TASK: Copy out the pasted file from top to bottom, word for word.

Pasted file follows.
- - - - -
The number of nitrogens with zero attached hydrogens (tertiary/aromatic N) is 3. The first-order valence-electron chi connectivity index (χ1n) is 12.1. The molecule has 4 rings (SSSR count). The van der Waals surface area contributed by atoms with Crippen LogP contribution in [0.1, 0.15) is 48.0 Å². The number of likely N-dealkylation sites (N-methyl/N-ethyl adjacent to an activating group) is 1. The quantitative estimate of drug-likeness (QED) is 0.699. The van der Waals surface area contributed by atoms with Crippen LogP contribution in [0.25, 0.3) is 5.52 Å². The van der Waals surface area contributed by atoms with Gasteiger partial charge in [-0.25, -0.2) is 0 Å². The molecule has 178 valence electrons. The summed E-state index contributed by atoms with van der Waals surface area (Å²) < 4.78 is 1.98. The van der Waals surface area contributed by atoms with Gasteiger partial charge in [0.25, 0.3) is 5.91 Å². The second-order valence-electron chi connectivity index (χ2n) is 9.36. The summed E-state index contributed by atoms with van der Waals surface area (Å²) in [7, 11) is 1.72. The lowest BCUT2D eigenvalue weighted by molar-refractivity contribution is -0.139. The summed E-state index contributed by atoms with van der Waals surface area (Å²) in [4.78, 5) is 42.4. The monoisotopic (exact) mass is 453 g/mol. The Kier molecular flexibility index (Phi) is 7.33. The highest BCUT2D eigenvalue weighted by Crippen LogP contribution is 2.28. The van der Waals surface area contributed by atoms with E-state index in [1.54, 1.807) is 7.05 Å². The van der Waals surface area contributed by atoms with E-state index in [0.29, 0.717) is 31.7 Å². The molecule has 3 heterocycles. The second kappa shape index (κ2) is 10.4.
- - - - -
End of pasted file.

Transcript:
The number of nitrogens with zero attached hydrogens (tertiary/aromatic N) is 3. The first-order valence-electron chi connectivity index (χ1n) is 12.1. The molecule has 4 rings (SSSR count). The van der Waals surface area contributed by atoms with Crippen LogP contribution in [0.1, 0.15) is 48.0 Å². The number of likely N-dealkylation sites (N-methyl/N-ethyl adjacent to an activating group) is 1. The quantitative estimate of drug-likeness (QED) is 0.699. The van der Waals surface area contributed by atoms with Crippen LogP contribution in [0.25, 0.3) is 5.52 Å². The van der Waals surface area contributed by atoms with Gasteiger partial charge in [-0.25, -0.2) is 0 Å². The molecule has 178 valence electrons. The summed E-state index contributed by atoms with van der Waals surface area (Å²) < 4.78 is 1.98. The van der Waals surface area contributed by atoms with Gasteiger partial charge in [0.25, 0.3) is 5.91 Å². The second-order valence-electron chi connectivity index (χ2n) is 9.36. The summed E-state index contributed by atoms with van der Waals surface area (Å²) in [7, 11) is 1.72. The lowest BCUT2D eigenvalue weighted by molar-refractivity contribution is -0.139. The summed E-state index contributed by atoms with van der Waals surface area (Å²) in [4.78, 5) is 42.4. The monoisotopic (exact) mass is 453 g/mol. The Kier molecular flexibility index (Phi) is 7.33. The highest BCUT2D eigenvalue weighted by Crippen LogP contribution is 2.28. The van der Waals surface area contributed by atoms with E-state index in [1.54, 1.807) is 7.05 Å². The van der Waals surface area contributed by atoms with E-state index in [0.29, 0.717) is 31.7 Å². The molecule has 3 heterocycles. The second kappa shape index (κ2) is 10.4.